FIG. 10(b) is a graph of resulting frequency vs. time for each channel, with the channels going from bottom to top. FIG. 10(b) shows f+(14.17 GHz/°C.)T-(200.0 GHz)(n-1)-f1 for each channel, where f is the measured lasing frequency, T is the device temperature, n is the channel number and f1 is the lasing frequency of channel 1. There are no mode hops despite large swings in the lasing frequency, except for channel 8 which is likely due to cavity imperfections. FIG. 10(b) also shows that the channel spacing is approximately 203 GHz, with a standard deviation of approximately the cavity mode spacing (approximately 3 GHz).
Gain nonlinearities not only provide single-mode stability, but also generate mixing products in the shared amplifier when more than one channel is operated simultaneously, as shown in FIG. 11. FIG. 11 is a graph of a spectrum when channels 2, 4 and 5 of the exemplary device are simultaneously lasing at a temperature of 18° C. The small spikes are wave-mixing products. When the mixing products overlap with another lasing channel, the channel powers spontaneously fluctuate. Thus, multichannel simultaneous operation is limited to channel combinations where wave mixing products do not overlap with the channels, as in FIG. 11. If simultaneous operation of all channels were desired, the shared amplifier can be eliminated.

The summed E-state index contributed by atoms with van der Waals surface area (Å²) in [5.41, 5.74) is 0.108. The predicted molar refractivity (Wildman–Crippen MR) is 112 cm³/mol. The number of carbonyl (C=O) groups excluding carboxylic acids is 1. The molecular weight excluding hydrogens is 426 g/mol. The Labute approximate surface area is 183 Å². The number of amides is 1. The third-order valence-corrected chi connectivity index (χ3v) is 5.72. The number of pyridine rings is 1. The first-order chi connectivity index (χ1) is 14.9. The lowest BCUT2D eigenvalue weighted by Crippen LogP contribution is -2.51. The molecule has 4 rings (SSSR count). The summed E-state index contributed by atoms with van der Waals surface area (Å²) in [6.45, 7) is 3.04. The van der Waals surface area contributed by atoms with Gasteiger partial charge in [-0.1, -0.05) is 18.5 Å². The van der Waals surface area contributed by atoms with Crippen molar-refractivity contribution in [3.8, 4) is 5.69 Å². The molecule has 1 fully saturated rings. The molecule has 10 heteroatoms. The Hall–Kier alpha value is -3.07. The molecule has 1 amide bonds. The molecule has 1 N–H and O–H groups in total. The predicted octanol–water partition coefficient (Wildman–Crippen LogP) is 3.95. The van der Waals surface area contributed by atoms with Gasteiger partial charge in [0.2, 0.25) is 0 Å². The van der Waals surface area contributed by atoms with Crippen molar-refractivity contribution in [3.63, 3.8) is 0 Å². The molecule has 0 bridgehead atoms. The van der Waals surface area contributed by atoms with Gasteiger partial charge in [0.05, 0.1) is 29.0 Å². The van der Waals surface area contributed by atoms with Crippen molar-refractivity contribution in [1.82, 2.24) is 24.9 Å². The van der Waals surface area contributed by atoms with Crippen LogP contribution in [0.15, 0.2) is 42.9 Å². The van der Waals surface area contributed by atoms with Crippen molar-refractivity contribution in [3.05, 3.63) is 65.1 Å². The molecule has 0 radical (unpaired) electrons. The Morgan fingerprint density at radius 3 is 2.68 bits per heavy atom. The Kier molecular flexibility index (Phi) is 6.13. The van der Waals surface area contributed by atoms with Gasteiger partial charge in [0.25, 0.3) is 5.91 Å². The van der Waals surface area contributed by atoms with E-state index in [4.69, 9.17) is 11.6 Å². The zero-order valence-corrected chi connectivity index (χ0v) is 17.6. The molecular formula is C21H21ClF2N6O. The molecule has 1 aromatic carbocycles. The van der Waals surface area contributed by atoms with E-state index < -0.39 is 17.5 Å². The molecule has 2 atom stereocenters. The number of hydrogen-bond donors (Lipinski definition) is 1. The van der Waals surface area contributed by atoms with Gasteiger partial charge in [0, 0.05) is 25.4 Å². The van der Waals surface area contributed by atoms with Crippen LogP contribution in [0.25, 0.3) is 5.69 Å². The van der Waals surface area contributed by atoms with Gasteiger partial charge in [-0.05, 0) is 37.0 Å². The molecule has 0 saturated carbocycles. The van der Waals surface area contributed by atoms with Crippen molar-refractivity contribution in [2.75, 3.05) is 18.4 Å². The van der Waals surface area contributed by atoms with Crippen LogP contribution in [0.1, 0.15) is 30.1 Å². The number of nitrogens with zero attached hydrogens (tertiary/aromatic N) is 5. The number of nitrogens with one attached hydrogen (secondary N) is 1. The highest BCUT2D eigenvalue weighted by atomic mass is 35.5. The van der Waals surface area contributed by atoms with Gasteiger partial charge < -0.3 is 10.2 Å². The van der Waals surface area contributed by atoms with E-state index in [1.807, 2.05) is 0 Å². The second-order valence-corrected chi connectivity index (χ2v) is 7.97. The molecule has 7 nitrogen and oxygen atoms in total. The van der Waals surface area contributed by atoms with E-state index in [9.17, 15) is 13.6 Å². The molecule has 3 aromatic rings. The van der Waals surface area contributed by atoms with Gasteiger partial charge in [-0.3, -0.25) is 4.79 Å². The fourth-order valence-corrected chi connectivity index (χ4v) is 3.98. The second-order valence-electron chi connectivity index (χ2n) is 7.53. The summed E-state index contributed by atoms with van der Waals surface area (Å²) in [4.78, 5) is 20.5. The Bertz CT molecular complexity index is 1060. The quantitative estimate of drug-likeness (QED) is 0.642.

In summary, a waveguide grating wavelength selectable laser having greater than 1 mW fiber-coupled power and strong inherent wavelength and single-mode stability is provided.
Although illustrated and described herein with reference to certain specific embodiments, the present invention is nevertheless not intended to be limited to the details shown. Rather, various modifications may be made in the details within the scope and range of equivalents of the claims and without departing from the invention.
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|U.S. Classification||372/20, 372/31, 372/23, 372/102|
|International Classification||H01S5/026, H01S5/068, H01S5/06, G02B6/12, G02B6/34, H01S5/50, H01S5/00, H04J14/00, H04J14/02|
|Cooperative Classification||H01S5/026, H01S5/0612, H01S5/06825, H01S5/50, H01S5/0268|